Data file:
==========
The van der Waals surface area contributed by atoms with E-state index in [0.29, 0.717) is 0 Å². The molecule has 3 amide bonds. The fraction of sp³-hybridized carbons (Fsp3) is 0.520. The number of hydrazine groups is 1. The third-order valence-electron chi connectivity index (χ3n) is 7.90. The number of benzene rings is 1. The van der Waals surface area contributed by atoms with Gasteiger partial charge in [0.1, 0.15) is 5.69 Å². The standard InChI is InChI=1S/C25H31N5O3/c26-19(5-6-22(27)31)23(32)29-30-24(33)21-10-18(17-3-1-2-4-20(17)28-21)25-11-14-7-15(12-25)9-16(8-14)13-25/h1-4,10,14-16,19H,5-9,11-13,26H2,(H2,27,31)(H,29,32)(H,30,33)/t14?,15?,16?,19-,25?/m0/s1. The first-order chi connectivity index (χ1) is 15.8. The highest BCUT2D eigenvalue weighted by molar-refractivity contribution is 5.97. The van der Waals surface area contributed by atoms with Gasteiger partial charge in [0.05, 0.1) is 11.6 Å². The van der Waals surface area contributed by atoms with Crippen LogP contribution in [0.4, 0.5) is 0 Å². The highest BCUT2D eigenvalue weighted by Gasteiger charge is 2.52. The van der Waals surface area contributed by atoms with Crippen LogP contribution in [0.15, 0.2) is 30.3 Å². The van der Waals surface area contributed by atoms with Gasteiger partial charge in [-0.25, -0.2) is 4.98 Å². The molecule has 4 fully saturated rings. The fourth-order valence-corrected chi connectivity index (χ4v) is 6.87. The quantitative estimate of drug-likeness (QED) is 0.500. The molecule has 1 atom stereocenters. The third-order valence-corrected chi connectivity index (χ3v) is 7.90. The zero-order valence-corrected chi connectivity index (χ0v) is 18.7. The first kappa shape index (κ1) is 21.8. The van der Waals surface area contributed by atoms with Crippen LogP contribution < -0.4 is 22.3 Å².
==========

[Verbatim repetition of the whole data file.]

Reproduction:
The van der Waals surface area contributed by atoms with E-state index in [0.29, 0.717) is 0 Å². The molecule has 3 amide bonds. The fraction of sp³-hybridized carbons (Fsp3) is 0.520. The number of hydrazine groups is 1. The third-order valence-electron chi connectivity index (χ3n) is 7.90. The number of benzene rings is 1. The van der Waals surface area contributed by atoms with Gasteiger partial charge in [0.1, 0.15) is 5.69 Å². The standard InChI is InChI=1S/C25H31N5O3/c26-19(5-6-22(27)31)23(32)29-30-24(33)21-10-18(17-3-1-2-4-20(17)28-21)25-11-14-7-15(12-25)9-16(8-14)13-25/h1-4,10,14-16,19H,5-9,11-13,26H2,(H2,27,31)(H,29,32)(H,30,33)/t14?,15?,16?,19-,25?/m0/s1. The first-order chi connectivity index (χ1) is 15.8. The highest BCUT2D eigenvalue weighted by molar-refractivity contribution is 5.97. The van der Waals surface area contributed by atoms with Gasteiger partial charge in [0.05, 0.1) is 11.6 Å². The van der Waals surface area contributed by atoms with Crippen LogP contribution in [0.4, 0.5) is 0 Å². The highest BCUT2D eigenvalue weighted by Gasteiger charge is 2.52. The van der Waals surface area contributed by atoms with Crippen LogP contribution in [0.15, 0.2) is 30.3 Å². The van der Waals surface area contributed by atoms with Gasteiger partial charge in [-0.25, -0.2) is 4.98 Å². The molecule has 4 fully saturated rings. The fourth-order valence-corrected chi connectivity index (χ4v) is 6.87. The quantitative estimate of drug-likeness (QED) is 0.500. The molecule has 1 atom stereocenters. The third-order valence-corrected chi connectivity index (χ3v) is 7.90. The zero-order valence-corrected chi connectivity index (χ0v) is 18.7. The first kappa shape index (κ1) is 21.8. The van der Waals surface area contributed by atoms with Crippen LogP contribution < -0.4 is 22.3 Å².